That being said, I don't think there's a problem in trying to resolve the issue peacefully if possible.
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Re: irritating people

Postby Digity » Thu Apr 07, 2011 5:50 pm

My last job had some really bad apples in it. Ultimately, I quit and got a new job. That might be the best solution. You need to gauge the situation. I don't think Buddhism is about just putting up with other people's crap. If there's something you can do to deal with it then do so. It would have been stupid of me to stay at my old job, which was so terrible, and try to just not be effected by the toxic environment.

The Buddha said associate with good people, not bad ones. That alone might be a reason to quit a job. If it's full of bad apples and people who mistreat others. Why would you want to associate with them?
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Re: irritating people

Postby Nibbida » Thu Apr 07, 2011 8:16 pm

josephcmabad wrote:for example, loud neighbors. it can be directed to the renunciation practice when in the context of noise being irritating.. but how about when it arrives in the basis of "correctness" ( it is regarded as a violation of residential rights when someone is noisy at certain times of the day )? should I just let go of this desire for silence thus resolving inward or should I do something to change the situation because it's "wrong"?


On a practical level, you function like a normal person. You can ask politely, several times if needed, if your neighbors would keep the noise down. If they do, you could reward them with thanks. (I used to walk around really heavy and stay up late. The woman in the apartment below me asked me if I could walk softer, which I could understand. Within a day or two, as a kind gesture she brought me some soup she made. I was very touched.) If all else fails, and the noise exceeds town noise ordinances you can report it to the police. Beyond that, what can a person do? Keep reporting it? Move? You do whatever is logical and appropriate. In the best case scenario, it could be resolved with goodwill and no punitive measures.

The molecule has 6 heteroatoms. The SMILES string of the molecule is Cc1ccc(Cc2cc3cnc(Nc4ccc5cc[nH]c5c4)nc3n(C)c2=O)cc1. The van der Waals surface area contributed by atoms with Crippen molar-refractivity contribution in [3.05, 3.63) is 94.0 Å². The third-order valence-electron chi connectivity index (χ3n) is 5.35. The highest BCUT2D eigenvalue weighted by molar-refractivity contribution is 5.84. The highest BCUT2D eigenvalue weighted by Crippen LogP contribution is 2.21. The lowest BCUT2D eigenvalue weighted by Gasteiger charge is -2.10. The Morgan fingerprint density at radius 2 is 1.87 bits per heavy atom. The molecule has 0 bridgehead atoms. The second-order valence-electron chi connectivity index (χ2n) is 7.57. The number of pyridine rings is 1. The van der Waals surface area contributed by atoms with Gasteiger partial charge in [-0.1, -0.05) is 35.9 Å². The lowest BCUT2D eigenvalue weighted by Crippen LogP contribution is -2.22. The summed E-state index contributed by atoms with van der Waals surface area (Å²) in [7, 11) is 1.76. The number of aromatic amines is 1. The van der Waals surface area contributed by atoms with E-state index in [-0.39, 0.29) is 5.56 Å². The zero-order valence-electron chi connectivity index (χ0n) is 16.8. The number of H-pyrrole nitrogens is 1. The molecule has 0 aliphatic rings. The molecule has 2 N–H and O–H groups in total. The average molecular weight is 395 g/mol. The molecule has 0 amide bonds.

What you "renounce" is the clinging to what is beyond one's control. You act appropriately, but don't cling to things going the way you want whenever you want. I want it to be quiet right now but it isn't. Be mindful of the feelings of frustration in the body. Be mindful of the angry, blaming thoughts. If the Buddha was in your house at that moment, how would he respond to the noise and frustration?

It's a fine but critical distinction to differentiate between equanimity and apathy. Equanimity is non-clinging (as much as possible) to what is experienced, whether pleasant, unpleasant, or neither. But equanimity can be done whether a person is inactive or active, depending on what's appropriate to the situation.
"Dispositions of the mind, like limbs of the body, acquire strength by exercise." --Thomas Jefferson